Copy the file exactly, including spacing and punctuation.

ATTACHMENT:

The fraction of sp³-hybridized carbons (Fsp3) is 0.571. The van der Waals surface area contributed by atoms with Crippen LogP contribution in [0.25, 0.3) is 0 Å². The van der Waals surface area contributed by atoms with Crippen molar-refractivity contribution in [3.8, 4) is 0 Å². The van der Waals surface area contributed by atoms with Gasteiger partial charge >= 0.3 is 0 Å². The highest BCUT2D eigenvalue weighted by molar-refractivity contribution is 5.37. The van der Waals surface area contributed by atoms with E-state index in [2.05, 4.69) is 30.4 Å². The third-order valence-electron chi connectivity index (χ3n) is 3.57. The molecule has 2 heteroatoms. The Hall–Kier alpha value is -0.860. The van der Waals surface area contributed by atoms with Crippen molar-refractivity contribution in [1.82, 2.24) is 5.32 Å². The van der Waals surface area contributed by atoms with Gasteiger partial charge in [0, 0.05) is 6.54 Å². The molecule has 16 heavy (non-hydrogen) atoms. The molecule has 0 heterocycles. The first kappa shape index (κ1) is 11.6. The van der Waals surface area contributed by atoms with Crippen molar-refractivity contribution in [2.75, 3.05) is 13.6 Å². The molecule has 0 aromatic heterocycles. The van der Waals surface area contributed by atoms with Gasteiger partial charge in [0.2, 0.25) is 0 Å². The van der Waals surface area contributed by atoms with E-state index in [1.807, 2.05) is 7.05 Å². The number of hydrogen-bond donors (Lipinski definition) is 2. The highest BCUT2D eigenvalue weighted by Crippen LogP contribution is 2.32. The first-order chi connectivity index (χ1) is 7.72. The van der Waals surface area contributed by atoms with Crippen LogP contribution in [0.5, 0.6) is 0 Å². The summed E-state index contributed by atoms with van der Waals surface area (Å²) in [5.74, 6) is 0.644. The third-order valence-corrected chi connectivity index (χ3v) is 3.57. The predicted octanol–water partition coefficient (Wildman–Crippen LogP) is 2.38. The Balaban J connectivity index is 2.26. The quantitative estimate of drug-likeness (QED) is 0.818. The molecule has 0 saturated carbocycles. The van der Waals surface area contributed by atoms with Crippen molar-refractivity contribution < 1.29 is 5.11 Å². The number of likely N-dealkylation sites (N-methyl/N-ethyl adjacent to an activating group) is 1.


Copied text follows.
The fraction of sp³-hybridized carbons (Fsp3) is 0.571. The van der Waals surface area contributed by atoms with Crippen LogP contribution in [0.25, 0.3) is 0 Å². The van der Waals surface area contributed by atoms with Crippen molar-refractivity contribution in [3.8, 4) is 0 Å². The van der Waals surface area contributed by atoms with Gasteiger partial charge >= 0.3 is 0 Å². The highest BCUT2D eigenvalue weighted by molar-refractivity contribution is 5.37. The van der Waals surface area contributed by atoms with E-state index in [2.05, 4.69) is 30.4 Å². The third-order valence-electron chi connectivity index (χ3n) is 3.57. The molecule has 2 heteroatoms. The Hall–Kier alpha value is -0.860. The van der Waals surface area contributed by atoms with Crippen molar-refractivity contribution in [1.82, 2.24) is 5.32 Å². The van der Waals surface area contributed by atoms with Gasteiger partial charge in [0, 0.05) is 6.54 Å². The molecule has 16 heavy (non-hydrogen) atoms. The molecule has 0 heterocycles. The first kappa shape index (κ1) is 11.6. The van der Waals surface area contributed by atoms with Crippen molar-refractivity contribution in [2.75, 3.05) is 13.6 Å². The molecule has 0 aromatic heterocycles. The van der Waals surface area contributed by atoms with Gasteiger partial charge in [0.2, 0.25) is 0 Å². The van der Waals surface area contributed by atoms with E-state index in [1.807, 2.05) is 7.05 Å². The number of hydrogen-bond donors (Lipinski definition) is 2. The highest BCUT2D eigenvalue weighted by Crippen LogP contribution is 2.32. The first-order chi connectivity index (χ1) is 7.72. The van der Waals surface area contributed by atoms with Crippen LogP contribution in [0.5, 0.6) is 0 Å². The summed E-state index contributed by atoms with van der Waals surface area (Å²) in [5.74, 6) is 0.644. The third-order valence-corrected chi connectivity index (χ3v) is 3.57. The predicted octanol–water partition coefficient (Wildman–Crippen LogP) is 2.38. The Balaban J connectivity index is 2.26. The quantitative estimate of drug-likeness (QED) is 0.818. The molecule has 0 saturated carbocycles. The van der Waals surface area contributed by atoms with Crippen molar-refractivity contribution < 1.29 is 5.11 Å². The number of likely N-dealkylation sites (N-methyl/N-ethyl adjacent to an activating group) is 1.